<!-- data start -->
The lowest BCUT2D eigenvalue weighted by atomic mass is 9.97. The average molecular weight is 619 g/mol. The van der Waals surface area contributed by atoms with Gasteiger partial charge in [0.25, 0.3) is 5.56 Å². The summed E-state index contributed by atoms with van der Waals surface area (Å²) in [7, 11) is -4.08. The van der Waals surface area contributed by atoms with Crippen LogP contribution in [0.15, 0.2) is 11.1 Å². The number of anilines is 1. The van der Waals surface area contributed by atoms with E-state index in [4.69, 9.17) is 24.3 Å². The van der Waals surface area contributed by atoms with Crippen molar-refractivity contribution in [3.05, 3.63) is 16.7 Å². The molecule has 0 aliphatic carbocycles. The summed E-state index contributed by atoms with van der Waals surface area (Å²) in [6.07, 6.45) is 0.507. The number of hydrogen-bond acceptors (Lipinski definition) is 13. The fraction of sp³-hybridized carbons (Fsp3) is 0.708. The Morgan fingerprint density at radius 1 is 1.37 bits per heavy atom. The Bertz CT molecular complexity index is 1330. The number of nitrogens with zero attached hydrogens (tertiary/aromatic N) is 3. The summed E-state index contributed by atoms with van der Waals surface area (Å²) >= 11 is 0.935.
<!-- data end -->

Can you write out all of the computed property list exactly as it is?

The lowest BCUT2D eigenvalue weighted by atomic mass is 9.97. The average molecular weight is 619 g/mol. The van der Waals surface area contributed by atoms with Gasteiger partial charge in [0.25, 0.3) is 5.56 Å². The summed E-state index contributed by atoms with van der Waals surface area (Å²) in [7, 11) is -4.08. The van der Waals surface area contributed by atoms with Crippen LogP contribution in [0.15, 0.2) is 11.1 Å². The number of anilines is 1. The van der Waals surface area contributed by atoms with E-state index in [4.69, 9.17) is 24.3 Å². The van der Waals surface area contributed by atoms with Crippen molar-refractivity contribution in [3.05, 3.63) is 16.7 Å². The molecule has 0 aliphatic carbocycles. The summed E-state index contributed by atoms with van der Waals surface area (Å²) in [6.07, 6.45) is 0.507. The number of hydrogen-bond acceptors (Lipinski definition) is 13. The fraction of sp³-hybridized carbons (Fsp3) is 0.708. The Morgan fingerprint density at radius 1 is 1.37 bits per heavy atom. The Bertz CT molecular complexity index is 1330. The number of nitrogens with zero attached hydrogens (tertiary/aromatic N) is 3. The summed E-state index contributed by atoms with van der Waals surface area (Å²) >= 11 is 0.935.